About a year ago, the UPS depot in Dortmund Germany began a test program that used electric trikes to deliver packages around the older sections of town. The streets there are narrow, and the parking spaces are small. Also, Germany is trying about alternatives whenever they find a situation where a green solution might be appropriate.
I haven’t found any information yet on the motor, the voltage, or battery chemistry, but…the top speed is 15-MPH (25 k/h) and the pack has a range of 21-miles (35 km). The average home in Germany uses 220V, and that is what the “Cargo Cruiser” is charged up with.
In 2011, UPS promoted Scott Wicker to be their their first head of a completely new department: the Chief Sustainability Officer. Wicker started out at UPS like may of their top employees, loading and unloading packages from their trucks as a temp during the peak package shipping seasons, way back in 1977. Now, he is the top advisor and administrator of UPS’s alternative technologies.
Under his watch, UPS has begun exploring a wide variety of options in order to gain real-world in-house expertise to help them apply alternatives to any place where the newest evolving options are most appropriate. UPS uses more than 90,000 vehicles, and their fleet of roughly 2,500 alternative-fueled vehicles is the largest in the industry, and one of the most diverse. Alternative-fuelled UPS vehicles have racked up over 200 million miles in service.
Many are powered by natural gas as an alternative to diesel. For example, more than 900 local delivery vans in the U.S. are powered by compressed natural gas (CNG), and almost that many vehicles in Canada are powered by propane. For long distances, they also have about 59 highway tractor-trailers that are powered by liquefied natural gas (LNG).
As one of the country’s largest buyers of delivery vehicles, UPS has played a major role collaborating with truck and engine makers to come up with models that meet new government fuel-efficiency standards. At current prices, the new standard could save the company $12,000 per year, per truck, so…this isn’t just green altruism, it just plain good business.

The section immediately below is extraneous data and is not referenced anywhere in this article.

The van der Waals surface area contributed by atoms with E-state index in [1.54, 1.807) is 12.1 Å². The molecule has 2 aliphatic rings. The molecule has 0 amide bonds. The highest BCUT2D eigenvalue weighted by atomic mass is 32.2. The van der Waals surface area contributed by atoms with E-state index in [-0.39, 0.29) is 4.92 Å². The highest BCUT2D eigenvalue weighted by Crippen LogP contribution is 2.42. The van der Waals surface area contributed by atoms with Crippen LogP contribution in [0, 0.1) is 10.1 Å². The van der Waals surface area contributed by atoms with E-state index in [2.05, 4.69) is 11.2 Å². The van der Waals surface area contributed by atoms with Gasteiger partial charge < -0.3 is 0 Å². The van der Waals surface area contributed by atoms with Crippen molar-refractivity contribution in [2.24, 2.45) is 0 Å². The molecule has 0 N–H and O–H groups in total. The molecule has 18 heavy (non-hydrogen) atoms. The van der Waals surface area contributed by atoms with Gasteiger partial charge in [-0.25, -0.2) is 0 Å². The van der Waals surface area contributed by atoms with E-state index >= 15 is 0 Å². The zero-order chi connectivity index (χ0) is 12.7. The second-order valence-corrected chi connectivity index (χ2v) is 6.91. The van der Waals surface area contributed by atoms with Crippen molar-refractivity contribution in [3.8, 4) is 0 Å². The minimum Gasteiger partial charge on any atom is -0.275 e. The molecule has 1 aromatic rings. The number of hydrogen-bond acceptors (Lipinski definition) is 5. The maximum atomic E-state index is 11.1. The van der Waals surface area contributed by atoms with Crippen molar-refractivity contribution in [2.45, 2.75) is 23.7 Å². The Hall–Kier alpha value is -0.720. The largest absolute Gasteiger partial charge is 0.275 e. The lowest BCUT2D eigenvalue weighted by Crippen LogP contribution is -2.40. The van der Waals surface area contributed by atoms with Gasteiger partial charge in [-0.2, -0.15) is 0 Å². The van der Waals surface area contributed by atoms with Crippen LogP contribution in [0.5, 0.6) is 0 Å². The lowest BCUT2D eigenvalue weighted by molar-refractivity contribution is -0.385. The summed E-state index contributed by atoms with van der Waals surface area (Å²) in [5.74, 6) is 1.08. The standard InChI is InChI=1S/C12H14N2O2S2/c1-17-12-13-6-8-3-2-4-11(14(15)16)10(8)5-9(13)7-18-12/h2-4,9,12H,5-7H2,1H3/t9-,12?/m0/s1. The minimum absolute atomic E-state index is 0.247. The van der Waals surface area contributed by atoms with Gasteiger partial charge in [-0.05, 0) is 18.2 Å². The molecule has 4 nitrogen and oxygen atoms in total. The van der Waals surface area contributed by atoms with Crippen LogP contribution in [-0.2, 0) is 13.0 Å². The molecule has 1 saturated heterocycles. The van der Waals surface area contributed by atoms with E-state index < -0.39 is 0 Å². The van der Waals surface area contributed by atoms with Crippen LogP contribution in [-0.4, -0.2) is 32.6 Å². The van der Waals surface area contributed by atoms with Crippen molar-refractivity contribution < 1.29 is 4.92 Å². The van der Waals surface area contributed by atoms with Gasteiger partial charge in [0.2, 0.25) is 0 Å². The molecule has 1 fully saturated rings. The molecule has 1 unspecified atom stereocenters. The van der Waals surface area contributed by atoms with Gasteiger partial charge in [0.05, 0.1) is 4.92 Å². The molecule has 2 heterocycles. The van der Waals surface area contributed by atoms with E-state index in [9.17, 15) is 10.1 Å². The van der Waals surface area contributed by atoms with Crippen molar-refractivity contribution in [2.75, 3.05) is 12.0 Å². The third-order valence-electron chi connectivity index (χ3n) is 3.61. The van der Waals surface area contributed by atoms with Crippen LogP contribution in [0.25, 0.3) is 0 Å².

Already, UPS’s highly visible development of alternative fuel delivery vehicles (such as LNG, CNG, hybrids, and EVs), is crucial to nurturing the evolution of these lower-carbon technologies. UPS has taken a position of working towards being fuel neutral, and that’s the right place to be on the issue, because there’s no perfect alternative for every job. Super-efficient diesels are the best solution for some of UPS’s long-haul routes, but hybrids or EVs may prove to be better on some smaller delivery loops.
One of the things Wicker is most excited about is “light-weighting.” Recently, they rolled out a test truck that looks similar to their regular delivery van, but that’s built with advanced materials that shave off 900 pounds. There are body panels made of lightweight plastic composites instead of metal sheets. Because the vehicle is so much lighter, they were able to use a smaller engine, as well. These newer trucks deliver approximately 40 percent gains in fuel efficiency.
Rounding out the alternative fleet are 381 hybrid electric models (similar to Toyota’s Prius) which use a combination of combustion, electric motors, and battery storage to boost mileage. Because they recapture so much of their energy through regenerative braking, these models are especially well-suited to urban routes, where total miles travelled is short, with many stops and starts, and pollution control is important. They’re also running a small number of ethanol-powered vehicles along with pure EVs, which run solely on power stored in their batteries.
No sooner had I published this article above, and a friend read it and sent me a link to an article about FedEx, who is also experimenting with e-trikes in Paris, France. they could not have missed UPS’s efforts at this, and the narrow streets of the older sections of Paris are another place where these are perfect. Near silent operation on a beautiful spring morning in Paris, and no pollution!
This brings up the question…how long before electric bicycle kits (like the Bafang BBS02) are delivered by an electric trike?
After just a few days, another link has been sent to me! DHL is also trying out E-Trikes in certain specific routes.
Another late edit: It seems appropriate to add this pic of the German Postal service “Deutsche Post” E-bike. I salute the German government for these efforts. The bike is made by Sachsen Zweirad (Saxony Bicycle), and it uses a geared front hub motor that provides 14-MPH (23 k/h), and the batteries are specifically made to be easily and quickly hot-swappable. Germany had over 6,000 E-bikes by 2002 delivering mail.
Update, June 2014
Thanks to the German forum pedelecforum.de member “Rocket” for this link. UPS just released a public relation pic showing one of their employees using a Riese & Muller “Bakfiets” Long John-style cargobike that is using the higher-powered version of the Bosch mid drive.
Written by Ron/Spinningmagnets, November 2013